Faking It: Bad For Everyone
The BDSM, adult, and sex work communities are outliers to the big vanilla world. We are society’s dirty secret, and we are reminded of that at every turn. Porn stores have to fight their respective cities to exist, credit card payment processors refuse to give us merchant accounts, and the people whose past includes porn outright lose their jobs.
According to Yahoo finance (2018), the porn industry generates billions of dollars a year. Ask a person with an internet connection whether they have viewed porn and you are probably more likely (if they are being honest) to get a yes than a no. Yahoo states that porn could have a bigger economic influence than Netflix. But still, we are the world’s dirty secret.
While porn movie studios and strip clubs have regulations to follow, the rest of us are wildly unregulated. This means, for example, that anyone can set up shop and call themselves Dominatrixes, Financial Dominatrixes (FinDoms), or even a sex coach. This lack of regulation means that you will come across some amazing individuals in the field of sex work, but it also means the industry is rife with bullshitters and con artists.
Some people love the Wild West feel of this segment of the internet, while others grow frustrated that they have been taken advantage of by people who call themselves professionals. There is a virtual tug of war between the purists who insist that certain titles should represent a specific way of doing things, while others insist they can do whatever they want and still use the title. For example, the old-school FinDoms chide those whose idea of Financial Domination (FinDom) is to shake their naked asses on Twitter, and while yelling out “Pay me now pig.” The women who have been present in the FinDom realm since its inception insist that it is so much more than this.
What is an irritant becomes an actual problem when one of these ass shakers starts ripping guys off. When dozens of these pseudo-Dommes rip people off it reflects badly on the entire community. As a result, FinDom is now a joke to some and a place to steer clear of for others. It makes it difficult for the good FinDoms to be taken seriously and for the Finsubs (financial submissives) to find someone they feel they can trust and safely engage in their fetish with.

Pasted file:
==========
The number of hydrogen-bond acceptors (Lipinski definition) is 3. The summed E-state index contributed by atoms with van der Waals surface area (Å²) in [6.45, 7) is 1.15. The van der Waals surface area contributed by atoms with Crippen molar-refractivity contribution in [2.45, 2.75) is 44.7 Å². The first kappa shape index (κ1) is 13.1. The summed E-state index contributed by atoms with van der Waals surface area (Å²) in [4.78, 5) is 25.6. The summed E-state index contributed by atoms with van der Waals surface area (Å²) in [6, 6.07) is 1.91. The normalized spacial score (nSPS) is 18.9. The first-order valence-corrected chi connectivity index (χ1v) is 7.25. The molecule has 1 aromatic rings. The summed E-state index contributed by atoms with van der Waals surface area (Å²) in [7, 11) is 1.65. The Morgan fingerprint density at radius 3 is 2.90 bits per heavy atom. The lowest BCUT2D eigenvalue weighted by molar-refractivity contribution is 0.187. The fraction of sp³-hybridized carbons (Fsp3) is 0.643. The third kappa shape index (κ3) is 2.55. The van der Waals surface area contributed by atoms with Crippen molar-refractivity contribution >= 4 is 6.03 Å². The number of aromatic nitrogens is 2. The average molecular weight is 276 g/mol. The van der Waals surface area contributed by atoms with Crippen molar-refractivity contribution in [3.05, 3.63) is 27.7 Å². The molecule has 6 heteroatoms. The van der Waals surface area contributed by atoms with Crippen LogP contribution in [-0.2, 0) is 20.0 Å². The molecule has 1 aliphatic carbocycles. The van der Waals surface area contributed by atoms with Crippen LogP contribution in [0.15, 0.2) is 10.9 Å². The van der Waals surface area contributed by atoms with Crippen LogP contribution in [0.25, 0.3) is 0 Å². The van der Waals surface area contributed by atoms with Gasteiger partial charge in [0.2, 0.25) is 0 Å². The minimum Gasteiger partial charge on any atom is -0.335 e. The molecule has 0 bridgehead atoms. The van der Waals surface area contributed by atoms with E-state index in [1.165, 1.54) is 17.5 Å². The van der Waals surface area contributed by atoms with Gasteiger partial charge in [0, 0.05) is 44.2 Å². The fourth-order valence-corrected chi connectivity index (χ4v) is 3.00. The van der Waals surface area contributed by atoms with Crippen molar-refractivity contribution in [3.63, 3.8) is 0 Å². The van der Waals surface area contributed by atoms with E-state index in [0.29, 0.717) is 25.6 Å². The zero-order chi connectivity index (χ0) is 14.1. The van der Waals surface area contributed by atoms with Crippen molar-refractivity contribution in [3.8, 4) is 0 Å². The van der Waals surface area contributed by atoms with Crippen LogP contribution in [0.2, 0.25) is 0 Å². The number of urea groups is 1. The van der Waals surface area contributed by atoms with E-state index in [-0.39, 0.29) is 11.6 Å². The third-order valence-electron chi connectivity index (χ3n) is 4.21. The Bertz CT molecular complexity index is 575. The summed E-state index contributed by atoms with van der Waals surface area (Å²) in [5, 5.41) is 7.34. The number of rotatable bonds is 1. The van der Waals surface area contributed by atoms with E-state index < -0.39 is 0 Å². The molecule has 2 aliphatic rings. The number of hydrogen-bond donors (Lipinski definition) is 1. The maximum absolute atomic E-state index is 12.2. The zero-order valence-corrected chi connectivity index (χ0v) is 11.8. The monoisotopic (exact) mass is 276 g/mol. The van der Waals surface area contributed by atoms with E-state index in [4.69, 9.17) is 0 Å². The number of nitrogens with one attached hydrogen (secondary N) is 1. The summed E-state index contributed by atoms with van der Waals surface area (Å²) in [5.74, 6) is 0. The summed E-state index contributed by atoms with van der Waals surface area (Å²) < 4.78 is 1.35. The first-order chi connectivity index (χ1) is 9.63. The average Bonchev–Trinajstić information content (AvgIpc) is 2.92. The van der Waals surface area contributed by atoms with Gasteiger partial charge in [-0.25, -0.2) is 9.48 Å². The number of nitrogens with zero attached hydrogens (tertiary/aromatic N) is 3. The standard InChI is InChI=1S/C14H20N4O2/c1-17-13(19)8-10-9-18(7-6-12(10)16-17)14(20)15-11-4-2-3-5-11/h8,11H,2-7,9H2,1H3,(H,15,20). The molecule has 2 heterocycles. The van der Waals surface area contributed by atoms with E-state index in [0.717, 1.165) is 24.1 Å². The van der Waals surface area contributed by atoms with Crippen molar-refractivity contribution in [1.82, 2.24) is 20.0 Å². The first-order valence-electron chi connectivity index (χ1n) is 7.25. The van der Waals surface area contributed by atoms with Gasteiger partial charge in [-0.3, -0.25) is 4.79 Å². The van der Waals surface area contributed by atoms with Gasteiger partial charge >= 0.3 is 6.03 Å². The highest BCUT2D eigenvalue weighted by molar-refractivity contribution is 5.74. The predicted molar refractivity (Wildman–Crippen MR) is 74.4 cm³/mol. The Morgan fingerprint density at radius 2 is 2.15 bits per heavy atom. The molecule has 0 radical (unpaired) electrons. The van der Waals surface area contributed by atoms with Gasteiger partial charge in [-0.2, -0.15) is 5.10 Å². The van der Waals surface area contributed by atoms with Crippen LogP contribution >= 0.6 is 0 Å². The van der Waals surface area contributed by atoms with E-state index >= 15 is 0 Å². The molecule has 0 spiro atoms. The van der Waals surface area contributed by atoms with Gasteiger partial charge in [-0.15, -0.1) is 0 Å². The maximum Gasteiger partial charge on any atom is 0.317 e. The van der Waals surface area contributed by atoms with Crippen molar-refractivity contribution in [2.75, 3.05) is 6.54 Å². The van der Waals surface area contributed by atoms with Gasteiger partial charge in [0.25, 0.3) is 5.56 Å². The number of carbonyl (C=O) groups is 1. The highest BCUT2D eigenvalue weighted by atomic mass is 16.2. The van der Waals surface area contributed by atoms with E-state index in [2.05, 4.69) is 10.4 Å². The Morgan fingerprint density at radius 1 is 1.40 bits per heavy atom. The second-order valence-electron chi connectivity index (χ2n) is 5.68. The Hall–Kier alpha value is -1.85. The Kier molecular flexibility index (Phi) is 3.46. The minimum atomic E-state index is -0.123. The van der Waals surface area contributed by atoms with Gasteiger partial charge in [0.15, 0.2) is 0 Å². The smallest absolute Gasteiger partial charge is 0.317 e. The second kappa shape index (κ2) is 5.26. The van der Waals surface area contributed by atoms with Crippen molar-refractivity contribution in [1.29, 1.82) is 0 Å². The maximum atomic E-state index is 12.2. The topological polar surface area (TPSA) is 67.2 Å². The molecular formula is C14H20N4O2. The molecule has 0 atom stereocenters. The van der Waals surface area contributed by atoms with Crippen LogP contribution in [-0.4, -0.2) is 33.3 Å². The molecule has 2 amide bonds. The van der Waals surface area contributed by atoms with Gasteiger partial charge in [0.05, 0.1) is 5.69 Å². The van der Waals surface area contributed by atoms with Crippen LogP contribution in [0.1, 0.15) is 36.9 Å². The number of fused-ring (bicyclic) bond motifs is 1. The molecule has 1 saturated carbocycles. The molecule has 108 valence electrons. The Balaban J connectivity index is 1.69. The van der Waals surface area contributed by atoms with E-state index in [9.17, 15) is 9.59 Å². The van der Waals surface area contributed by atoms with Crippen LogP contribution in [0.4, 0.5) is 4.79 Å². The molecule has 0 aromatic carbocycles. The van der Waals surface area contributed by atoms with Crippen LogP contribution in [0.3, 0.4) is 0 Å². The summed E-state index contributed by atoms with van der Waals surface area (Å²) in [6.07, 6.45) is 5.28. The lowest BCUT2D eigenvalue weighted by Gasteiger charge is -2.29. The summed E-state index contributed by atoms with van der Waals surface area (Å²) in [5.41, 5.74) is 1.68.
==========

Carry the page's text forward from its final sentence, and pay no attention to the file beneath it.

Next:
However, this phenomenon is not limited to those whose fetish revolves around financial fetishes. More and more there are people online claiming to be sex therapists, sexologists, sex coaches, and BDSM life coaches. These are people who have zero training or certification in said fields. Because these titles are often unregulated, any Tom, Dick, or Jane can claim to be an expert (or rather, a sexpert). Some of these individuals use the title as part of an online role play persona and do no damage. Others are actually dispensing advice, shaming people, and claiming to be the one-stop source for all things sexuality-based. Some have years of experience in the sex industry while others only claim it with no actual proof of the claims they make. This has the potential to cause serious mental and physical harm to those who believe they are speaking to a real therapist.
There are many cases in the past where someone pretending to have a professional level of BDSM knowledge has landed someone in the hospital. In one case, a Dominatrix in a New York City dungeon hung a guy from his arms which were tied behind his back. He requested to be tied up and left alone. Long story short, his high heel slipped off, and he was ultimately found to be unresponsive and had turned blue (Wilner, 2008). This landed him in the hospital with brain damage, his wife found out, and the media had a field day. The aftermath of this was that law enforcement was on high alert and sessions dropped off for many professional Dominatrixes in the area. Professional BDSM is legal in New York State provided no sex acts take place, but an event like this could have changed that. The Mistress in the story said she checked on him every twenty minutes, but a knowledgeable Mistress would have never allowed this in the first place – regardless of what the client requested.
These are but a sampling of the effects that faking it can have on the community. Some believe in calling out those they deem fake, while others fear that it would be abused by those who have a vested interest in the failure of their competitors or the sex workers who refused a client for some reason. Both are valid perspectives. One thing is certain, the field of sex work already has a bad reputation within the wider realm of society, but people who pretend to be what they are not stand to make that reputation even worse. This only serves to strengthen the negative stereotypes that already exist for sex workers.
Benes, R. (2018). Porn could have a bigger economic influence on the US than Netflix. Yahoo Finance. Retrieved from https://finance.yahoo.com/news/porn-could-bigger-economic-influence-121524565.html
Wilner, R. (2008). Hangy spanky. New York Post. Retrieved from https://nypost.com/2008/02/09/hangy-spanky/